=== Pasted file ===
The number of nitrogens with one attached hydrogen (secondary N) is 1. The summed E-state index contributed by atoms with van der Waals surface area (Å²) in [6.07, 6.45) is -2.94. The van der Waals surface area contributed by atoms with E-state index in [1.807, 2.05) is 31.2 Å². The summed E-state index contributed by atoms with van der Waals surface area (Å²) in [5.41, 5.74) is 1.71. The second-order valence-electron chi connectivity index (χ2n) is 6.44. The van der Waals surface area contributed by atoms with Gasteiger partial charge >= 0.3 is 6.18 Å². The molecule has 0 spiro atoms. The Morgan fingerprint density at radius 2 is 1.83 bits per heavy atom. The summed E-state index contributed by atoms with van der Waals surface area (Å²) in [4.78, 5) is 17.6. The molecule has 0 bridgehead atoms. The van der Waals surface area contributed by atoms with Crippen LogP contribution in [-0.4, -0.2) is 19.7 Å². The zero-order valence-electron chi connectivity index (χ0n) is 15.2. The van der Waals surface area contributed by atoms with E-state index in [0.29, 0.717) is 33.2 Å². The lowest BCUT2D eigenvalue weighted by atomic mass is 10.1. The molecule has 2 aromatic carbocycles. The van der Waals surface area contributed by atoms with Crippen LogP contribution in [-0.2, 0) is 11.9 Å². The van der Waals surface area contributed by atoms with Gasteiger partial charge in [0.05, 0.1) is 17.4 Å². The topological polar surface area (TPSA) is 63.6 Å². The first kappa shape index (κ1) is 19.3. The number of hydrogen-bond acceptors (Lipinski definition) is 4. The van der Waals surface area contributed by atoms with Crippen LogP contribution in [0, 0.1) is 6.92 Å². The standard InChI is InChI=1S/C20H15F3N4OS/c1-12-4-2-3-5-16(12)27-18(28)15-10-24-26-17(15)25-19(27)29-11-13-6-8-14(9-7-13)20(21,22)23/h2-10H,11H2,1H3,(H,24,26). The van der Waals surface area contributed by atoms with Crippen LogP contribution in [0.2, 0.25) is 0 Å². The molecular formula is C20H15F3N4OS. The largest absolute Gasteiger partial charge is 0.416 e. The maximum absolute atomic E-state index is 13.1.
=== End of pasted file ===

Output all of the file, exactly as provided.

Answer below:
The number of nitrogens with one attached hydrogen (secondary N) is 1. The summed E-state index contributed by atoms with van der Waals surface area (Å²) in [6.07, 6.45) is -2.94. The van der Waals surface area contributed by atoms with E-state index in [1.807, 2.05) is 31.2 Å². The summed E-state index contributed by atoms with van der Waals surface area (Å²) in [5.41, 5.74) is 1.71. The second-order valence-electron chi connectivity index (χ2n) is 6.44. The van der Waals surface area contributed by atoms with Gasteiger partial charge >= 0.3 is 6.18 Å². The molecule has 0 spiro atoms. The Morgan fingerprint density at radius 2 is 1.83 bits per heavy atom. The summed E-state index contributed by atoms with van der Waals surface area (Å²) in [4.78, 5) is 17.6. The molecule has 0 bridgehead atoms. The van der Waals surface area contributed by atoms with Crippen LogP contribution in [-0.4, -0.2) is 19.7 Å². The zero-order valence-electron chi connectivity index (χ0n) is 15.2. The van der Waals surface area contributed by atoms with E-state index in [0.29, 0.717) is 33.2 Å². The lowest BCUT2D eigenvalue weighted by atomic mass is 10.1. The molecule has 2 aromatic carbocycles. The van der Waals surface area contributed by atoms with Crippen LogP contribution in [-0.2, 0) is 11.9 Å². The van der Waals surface area contributed by atoms with Gasteiger partial charge in [0.05, 0.1) is 17.4 Å². The topological polar surface area (TPSA) is 63.6 Å². The first kappa shape index (κ1) is 19.3. The number of hydrogen-bond acceptors (Lipinski definition) is 4. The van der Waals surface area contributed by atoms with Crippen LogP contribution in [0, 0.1) is 6.92 Å². The standard InChI is InChI=1S/C20H15F3N4OS/c1-12-4-2-3-5-16(12)27-18(28)15-10-24-26-17(15)25-19(27)29-11-13-6-8-14(9-7-13)20(21,22)23/h2-10H,11H2,1H3,(H,24,26). The van der Waals surface area contributed by atoms with Crippen LogP contribution in [0.2, 0.25) is 0 Å². The molecular formula is C20H15F3N4OS. The largest absolute Gasteiger partial charge is 0.416 e. The maximum absolute atomic E-state index is 13.1.